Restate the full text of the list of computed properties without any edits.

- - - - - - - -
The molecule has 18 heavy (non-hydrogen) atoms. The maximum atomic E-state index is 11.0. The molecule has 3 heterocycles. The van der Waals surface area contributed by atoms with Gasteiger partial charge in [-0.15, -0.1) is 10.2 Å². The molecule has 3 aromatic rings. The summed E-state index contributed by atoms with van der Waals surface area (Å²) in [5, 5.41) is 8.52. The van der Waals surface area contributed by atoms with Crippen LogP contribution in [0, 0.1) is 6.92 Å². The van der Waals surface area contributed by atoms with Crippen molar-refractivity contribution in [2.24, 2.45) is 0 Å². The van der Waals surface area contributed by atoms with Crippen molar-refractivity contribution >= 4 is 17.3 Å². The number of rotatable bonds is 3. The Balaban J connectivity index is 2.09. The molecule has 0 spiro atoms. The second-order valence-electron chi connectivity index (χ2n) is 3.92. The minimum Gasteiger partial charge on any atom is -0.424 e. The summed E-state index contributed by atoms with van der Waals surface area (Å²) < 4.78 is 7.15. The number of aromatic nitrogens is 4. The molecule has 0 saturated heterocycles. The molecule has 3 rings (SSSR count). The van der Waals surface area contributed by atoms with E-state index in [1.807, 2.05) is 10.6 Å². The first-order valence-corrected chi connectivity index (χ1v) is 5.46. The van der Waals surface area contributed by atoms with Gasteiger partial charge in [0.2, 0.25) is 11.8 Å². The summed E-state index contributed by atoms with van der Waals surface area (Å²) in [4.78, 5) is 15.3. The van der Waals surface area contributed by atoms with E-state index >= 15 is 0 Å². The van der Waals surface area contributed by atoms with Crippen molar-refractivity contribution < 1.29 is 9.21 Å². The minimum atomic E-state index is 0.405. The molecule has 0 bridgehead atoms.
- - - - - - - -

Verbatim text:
The molecule has 18 heavy (non-hydrogen) atoms. The maximum atomic E-state index is 11.0. The molecule has 3 heterocycles. The van der Waals surface area contributed by atoms with Gasteiger partial charge in [-0.15, -0.1) is 10.2 Å². The molecule has 3 aromatic rings. The summed E-state index contributed by atoms with van der Waals surface area (Å²) in [5, 5.41) is 8.52. The van der Waals surface area contributed by atoms with Crippen LogP contribution in [0, 0.1) is 6.92 Å². The van der Waals surface area contributed by atoms with Crippen molar-refractivity contribution in [2.24, 2.45) is 0 Å². The van der Waals surface area contributed by atoms with Crippen molar-refractivity contribution >= 4 is 17.3 Å². The number of rotatable bonds is 3. The Balaban J connectivity index is 2.09. The molecule has 0 spiro atoms. The second-order valence-electron chi connectivity index (χ2n) is 3.92. The minimum Gasteiger partial charge on any atom is -0.424 e. The summed E-state index contributed by atoms with van der Waals surface area (Å²) < 4.78 is 7.15. The number of aromatic nitrogens is 4. The molecule has 0 saturated heterocycles. The molecule has 3 rings (SSSR count). The van der Waals surface area contributed by atoms with E-state index in [1.807, 2.05) is 10.6 Å². The first-order valence-corrected chi connectivity index (χ1v) is 5.46. The van der Waals surface area contributed by atoms with Gasteiger partial charge in [0.2, 0.25) is 11.8 Å². The summed E-state index contributed by atoms with van der Waals surface area (Å²) in [4.78, 5) is 15.3. The van der Waals surface area contributed by atoms with E-state index >= 15 is 0 Å². The van der Waals surface area contributed by atoms with Crippen molar-refractivity contribution < 1.29 is 9.21 Å². The minimum atomic E-state index is 0.405. The molecule has 0 bridgehead atoms.